John Cage: 4’33”

4’33” (original version)
Instrumentation: variable
Composer:  Cage, John
Duration: 4 mins 33 secs
Composition Date: 1952

Link to the publisher Edition Peters

Details:  Tacet, any instrument or combination of instruments. See also EP 6777
Contents:  4’33” || Tacet, any instrument or combination of instruments. See also EP 6777a || Several versions of 4’33” exist:

The Kremen manuscript (1953): graphic, space-time notation, dedicated to Irwin Kremen. The movements of the piece are rendered as space between long vertical lines; a tempo indication is provided (60), and at the end of each movement the time is indicated in minutes and seconds EP No. 6777a.

The so-called First Tacet Edition: a typewritten score, lists the three movements using Roman numbers, with the word “TACET” underneath each. A note by Cage describes the first performance and mentions that “the work may be performed by (any) instrumentalist or combination of instrumentalists and last any length of time.” Edition Peters No. 6777 (out of print).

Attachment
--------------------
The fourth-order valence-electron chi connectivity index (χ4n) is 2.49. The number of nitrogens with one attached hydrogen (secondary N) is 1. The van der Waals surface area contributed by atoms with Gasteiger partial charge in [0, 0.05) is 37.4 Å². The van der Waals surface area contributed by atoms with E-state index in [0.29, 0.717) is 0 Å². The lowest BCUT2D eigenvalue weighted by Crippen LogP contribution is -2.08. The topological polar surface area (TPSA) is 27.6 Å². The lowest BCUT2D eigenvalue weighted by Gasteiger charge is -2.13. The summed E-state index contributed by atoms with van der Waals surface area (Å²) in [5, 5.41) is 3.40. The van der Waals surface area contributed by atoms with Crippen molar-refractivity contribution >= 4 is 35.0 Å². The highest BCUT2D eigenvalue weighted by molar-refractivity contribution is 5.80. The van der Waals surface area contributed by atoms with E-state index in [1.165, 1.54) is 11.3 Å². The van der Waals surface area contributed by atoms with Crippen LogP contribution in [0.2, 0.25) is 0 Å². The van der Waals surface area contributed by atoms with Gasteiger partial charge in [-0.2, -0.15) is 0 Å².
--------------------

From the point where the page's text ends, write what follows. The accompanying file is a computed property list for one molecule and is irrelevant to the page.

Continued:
The so-called Second Tacet Edition: same as the First, except that it is printed in Cage’s calligraphy, and the explanatory note mentions the Kremen manuscript. Edition Peters No. 6777 (i.e. it carries the same catalogue number as the first Tacet Edition)

The premiere of the three-movement 4’33” was given by David Tudor on August 29, 1952, at Woodstock, New York as part of a recital of contemporary piano music. The audience saw him sit at the piano and, to mark the beginning of the piece, close the keyboard lid. Some time later he opened it briefly, to mark the end of the first movement. This process was repeated for the second and third movements. The piece had passed without a note being played-in fact without Tudor (or anyone else) having made any deliberate sound as part of the piece. Tudor timed the three movements with a stopwatch while turning the pages of the score.

“They missed the point. There’s no such thing as silence. What they thought was silence, because they didn’t know how to listen, was full of accidental sounds. You could hear the wind stirring outside during the first movement. During the second, raindrops began patterning the roof, and during the third the people themselves made all kinds of interesting sounds as they talked or walked out.” – John Cage speaking about the premiere of 4’33”.

For a full history of 4’33” visit the wikipedia entry here:
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